Native range density, host utilisation and life history of Calophya latiforceps (Hemiptera: Calophyidae): an herbivore of Brazilian peppertree (Schinus terebinthifolia).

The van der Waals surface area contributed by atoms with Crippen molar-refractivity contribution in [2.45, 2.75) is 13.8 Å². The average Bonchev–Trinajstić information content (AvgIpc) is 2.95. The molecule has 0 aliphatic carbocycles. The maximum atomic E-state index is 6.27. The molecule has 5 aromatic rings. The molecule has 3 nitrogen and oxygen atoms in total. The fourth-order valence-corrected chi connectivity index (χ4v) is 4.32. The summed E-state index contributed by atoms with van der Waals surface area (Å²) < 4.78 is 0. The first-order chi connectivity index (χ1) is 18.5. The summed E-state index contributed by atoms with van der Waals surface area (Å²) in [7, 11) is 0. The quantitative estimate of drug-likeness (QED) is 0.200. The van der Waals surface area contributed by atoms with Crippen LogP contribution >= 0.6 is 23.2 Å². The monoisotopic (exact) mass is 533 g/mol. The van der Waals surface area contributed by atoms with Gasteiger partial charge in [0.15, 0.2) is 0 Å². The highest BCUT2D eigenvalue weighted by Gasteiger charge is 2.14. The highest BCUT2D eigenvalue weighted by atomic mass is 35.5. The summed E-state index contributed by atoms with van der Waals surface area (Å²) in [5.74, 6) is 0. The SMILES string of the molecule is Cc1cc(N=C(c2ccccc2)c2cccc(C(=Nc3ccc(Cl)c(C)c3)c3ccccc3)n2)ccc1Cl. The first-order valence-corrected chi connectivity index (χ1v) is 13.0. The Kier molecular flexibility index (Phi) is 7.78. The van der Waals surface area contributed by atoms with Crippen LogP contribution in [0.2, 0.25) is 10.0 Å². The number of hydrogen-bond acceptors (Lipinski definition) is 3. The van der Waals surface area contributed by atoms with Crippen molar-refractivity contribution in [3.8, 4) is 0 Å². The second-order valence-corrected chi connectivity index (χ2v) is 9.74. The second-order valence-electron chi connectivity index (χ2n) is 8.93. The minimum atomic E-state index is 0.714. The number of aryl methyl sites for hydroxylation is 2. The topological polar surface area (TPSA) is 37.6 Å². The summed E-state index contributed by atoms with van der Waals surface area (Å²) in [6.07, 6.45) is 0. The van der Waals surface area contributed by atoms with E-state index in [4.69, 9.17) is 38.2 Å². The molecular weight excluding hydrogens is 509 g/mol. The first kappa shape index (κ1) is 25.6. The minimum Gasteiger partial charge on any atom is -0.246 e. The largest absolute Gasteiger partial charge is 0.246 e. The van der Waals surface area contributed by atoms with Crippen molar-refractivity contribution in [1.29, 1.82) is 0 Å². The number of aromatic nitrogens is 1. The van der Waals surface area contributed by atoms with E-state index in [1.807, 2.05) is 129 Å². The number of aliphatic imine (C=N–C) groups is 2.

Native range and life history studies of an agent provide critical information during the early stages of a weed biological control programme. Brazilian peppertree is considered to be one of the worst invasive trees of Florida uplands because of negative environmental impacts and lack of effective long-term control methods. A potential biological control agent of Brazilian peppertree, Calophya latiforceps Burckhardt (Hemiptera: Calophyidae), was recently discovered in the state of Bahia, Brazil. Leaf feeding by the nymphs of C. latiforceps stimulates the tree to form pit galls. The objectives of this study were to quantify gall densities in Bahia and to study the life history adaptations of C. latiforceps under greenhouse conditions. Densities of galls and their mortality sources were recorded in August 2012 and March 2013 from trees located along linear transects. Gall density per leaf ranged from 1.6 to 37.5 and 0.3 to 12.8, in August and March, respectively. Nymphal mortality due to parasitism and entomopathogens ranged from 1.2 to 13.8%. Greenhouse observations of host colonisation and evaluations of immature survival and adult performance were conducted using plants from Bahia. A critical step for host colonisation was gall initiation in response to nymphal feeding. Herbivory by C. latiforceps resulted in stunted growth, leaf deformation, yellowing and shedding of leaves. Immature survival and development time were influenced by tree, and ranged from 11 to 75% (average 40%), and 35 to 53 days (average 38.6 days), respectively. Adults lived in average for 9.3±0.6 days; and females laid 85.8±16.4 eggs. C. latiforceps appears to have characteristics of a promising candidate for biological control of Brazilian peppertree.